Friday, December 19, 2008

Mission Free

Okay, forget what I said about loving that mission project. After a few hours wielding a hot glue gun and tending to the emotional needs of a stressed out 9-year-old with a project deadline looming over her head I'm ready for some serious fun. Why did I stop drinking? That's right, too much fun. Good thing I saw the light at 26.

This week saw a 6-hour field trip to a nearby mission complete with foot-stomping-in-a-mud-pit to make adobe bricks (brrrrr!); several major tests; two class parties and a class trip to an ice rink; regular class assignments. AND THE DUE DATE OF THE MISSION REPORT! Pity the poor parents who have a few fingers in school activities, prepare for Christmas holidays and try to breathe at the same time. How many days left until Christmas, anyway?

Danny has been listening to a CD called "The Sleep Fairy" at bedtime. I just heard the opening words. "Hi, Sweetie, it's me, the Sleep Fairy." Someday years from now I'm gonna try the phrase on him and see if he konks out.

Wednesday, December 17, 2008

Nothing Wrong with my Brain

According to the MRI, there is nothing wrong with my brain. Wonderful news that is, isn't it?

After Christmas I will head on down the specialist trail to learn the cause of the headaches, cognitive goofiness, balance problems. Anyone dealt with thyroid issues after breast cancer treatment? An endocrinologist may hold the answer.

I'm giving myself the gift of No Worries for Christmas. Now, if you'll excuse me, I have to go wrap your present. (Hint: I tend to give what I like receiving.)


Painting the Mission

In some weird moment of teaching wisdom it was decided that scheduling the Big Mission Project of Fourth Grade should occur the uber hectic week before Christmas break. We're on top of it, of course. The model is glued and awaiting paint and things; the almost-final draft has been typed and just needs a final check, the bibliography and TOC; cover page art is percolating in the 9-year-old girl's brain. Hey, it's only Wednesday morning. We have hours to go.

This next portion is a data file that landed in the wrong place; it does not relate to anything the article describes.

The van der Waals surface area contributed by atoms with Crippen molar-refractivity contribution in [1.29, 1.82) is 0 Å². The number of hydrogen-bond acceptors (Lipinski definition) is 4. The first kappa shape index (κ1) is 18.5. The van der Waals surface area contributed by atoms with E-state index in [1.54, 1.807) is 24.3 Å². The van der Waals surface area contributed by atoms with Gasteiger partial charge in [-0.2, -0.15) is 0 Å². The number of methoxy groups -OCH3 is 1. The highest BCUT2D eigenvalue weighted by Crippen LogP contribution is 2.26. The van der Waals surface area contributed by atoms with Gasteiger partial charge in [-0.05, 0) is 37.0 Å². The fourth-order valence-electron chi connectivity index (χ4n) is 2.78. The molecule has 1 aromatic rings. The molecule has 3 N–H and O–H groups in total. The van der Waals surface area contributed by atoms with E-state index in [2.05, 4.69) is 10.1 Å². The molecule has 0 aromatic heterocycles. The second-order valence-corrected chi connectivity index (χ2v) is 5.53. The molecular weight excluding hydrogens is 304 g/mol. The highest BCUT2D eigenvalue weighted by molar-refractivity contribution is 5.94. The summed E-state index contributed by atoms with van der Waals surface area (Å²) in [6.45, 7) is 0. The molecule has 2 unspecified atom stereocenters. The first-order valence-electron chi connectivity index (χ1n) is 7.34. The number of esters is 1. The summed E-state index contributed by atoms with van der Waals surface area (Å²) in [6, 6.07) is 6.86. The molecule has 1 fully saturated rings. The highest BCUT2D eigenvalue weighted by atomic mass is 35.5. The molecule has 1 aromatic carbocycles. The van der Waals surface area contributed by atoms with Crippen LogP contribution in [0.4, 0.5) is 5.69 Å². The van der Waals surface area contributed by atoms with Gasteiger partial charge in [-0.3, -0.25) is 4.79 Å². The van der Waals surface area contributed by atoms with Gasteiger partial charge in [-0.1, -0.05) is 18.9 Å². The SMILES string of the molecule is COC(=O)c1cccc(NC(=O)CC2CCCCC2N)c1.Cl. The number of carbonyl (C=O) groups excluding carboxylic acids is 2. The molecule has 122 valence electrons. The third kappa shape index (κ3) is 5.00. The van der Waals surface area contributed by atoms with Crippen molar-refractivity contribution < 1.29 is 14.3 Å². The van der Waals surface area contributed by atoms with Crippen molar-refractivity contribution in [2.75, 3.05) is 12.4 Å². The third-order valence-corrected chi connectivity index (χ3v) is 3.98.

Last night I encouraged Gracie to go on to bed and let me give the foam model a little "wash" of adobe-colored paint. Maybe a test of trim color. Nothing too much, there'd be plenty for her to do. She agreed, perhaps a bit reluctantly. At last, this homework supervision aspect of parenthood is paying dividends. I kept my involvement to a primer coat of custom, creamy brick tempera with darker tan edging on the window and door trims to reflect aging. Added a chocolate brown running strip below the roofline. Will wait to consult with Grace on the roof color.

Umm, really, I held back. She gets off today at 12:30 and we'll work together then. The bells need to be affixed, nests built and swallows attached, cemetery fence painted, grass and trees landscaped, farm critters arranged...

Two hours, thirty minutes and counting. I will not go near the paint, glue or supplies. Need a hobby, need a hobby, need a hobby...